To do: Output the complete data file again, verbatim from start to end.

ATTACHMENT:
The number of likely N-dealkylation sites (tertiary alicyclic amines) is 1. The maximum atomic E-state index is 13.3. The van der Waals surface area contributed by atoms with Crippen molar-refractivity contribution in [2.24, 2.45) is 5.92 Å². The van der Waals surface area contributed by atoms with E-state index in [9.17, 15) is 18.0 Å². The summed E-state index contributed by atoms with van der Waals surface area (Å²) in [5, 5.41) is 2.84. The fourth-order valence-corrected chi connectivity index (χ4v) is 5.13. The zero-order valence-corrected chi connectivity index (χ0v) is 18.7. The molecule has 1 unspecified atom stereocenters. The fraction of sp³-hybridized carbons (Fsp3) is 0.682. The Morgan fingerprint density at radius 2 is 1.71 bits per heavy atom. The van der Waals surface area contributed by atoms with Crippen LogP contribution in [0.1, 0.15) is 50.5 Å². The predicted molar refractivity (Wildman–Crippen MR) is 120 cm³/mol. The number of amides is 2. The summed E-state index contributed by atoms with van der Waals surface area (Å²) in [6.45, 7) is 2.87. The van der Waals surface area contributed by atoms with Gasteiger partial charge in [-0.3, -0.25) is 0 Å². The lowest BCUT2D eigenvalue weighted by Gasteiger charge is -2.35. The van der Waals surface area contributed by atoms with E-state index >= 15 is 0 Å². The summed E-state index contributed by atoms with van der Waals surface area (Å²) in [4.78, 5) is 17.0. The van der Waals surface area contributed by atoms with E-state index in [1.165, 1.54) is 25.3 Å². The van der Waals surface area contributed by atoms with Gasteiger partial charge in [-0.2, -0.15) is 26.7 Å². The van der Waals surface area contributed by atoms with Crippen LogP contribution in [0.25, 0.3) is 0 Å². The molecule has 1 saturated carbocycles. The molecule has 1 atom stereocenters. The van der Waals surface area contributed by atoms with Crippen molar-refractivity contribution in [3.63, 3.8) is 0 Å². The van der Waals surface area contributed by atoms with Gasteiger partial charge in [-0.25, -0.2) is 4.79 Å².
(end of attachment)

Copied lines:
The number of likely N-dealkylation sites (tertiary alicyclic amines) is 1. The maximum atomic E-state index is 13.3. The van der Waals surface area contributed by atoms with Crippen molar-refractivity contribution in [2.24, 2.45) is 5.92 Å². The van der Waals surface area contributed by atoms with E-state index in [9.17, 15) is 18.0 Å². The summed E-state index contributed by atoms with van der Waals surface area (Å²) in [5, 5.41) is 2.84. The fourth-order valence-corrected chi connectivity index (χ4v) is 5.13. The zero-order valence-corrected chi connectivity index (χ0v) is 18.7. The molecule has 1 unspecified atom stereocenters. The fraction of sp³-hybridized carbons (Fsp3) is 0.682. The Morgan fingerprint density at radius 2 is 1.71 bits per heavy atom. The van der Waals surface area contributed by atoms with Crippen LogP contribution in [0.1, 0.15) is 50.5 Å². The predicted molar refractivity (Wildman–Crippen MR) is 120 cm³/mol. The number of amides is 2. The summed E-state index contributed by atoms with van der Waals surface area (Å²) in [6.45, 7) is 2.87. The van der Waals surface area contributed by atoms with Gasteiger partial charge in [-0.3, -0.25) is 0 Å². The lowest BCUT2D eigenvalue weighted by Gasteiger charge is -2.35. The van der Waals surface area contributed by atoms with E-state index >= 15 is 0 Å². The summed E-state index contributed by atoms with van der Waals surface area (Å²) in [4.78, 5) is 17.0. The van der Waals surface area contributed by atoms with E-state index in [1.165, 1.54) is 25.3 Å². The van der Waals surface area contributed by atoms with Gasteiger partial charge in [-0.2, -0.15) is 26.7 Å². The van der Waals surface area contributed by atoms with Crippen LogP contribution in [0.25, 0.3) is 0 Å². The molecule has 1 saturated carbocycles. The molecule has 1 atom stereocenters. The van der Waals surface area contributed by atoms with Crippen molar-refractivity contribution in [3.63, 3.8) is 0 Å². The van der Waals surface area contributed by atoms with Gasteiger partial charge in [-0.25, -0.2) is 4.79 Å².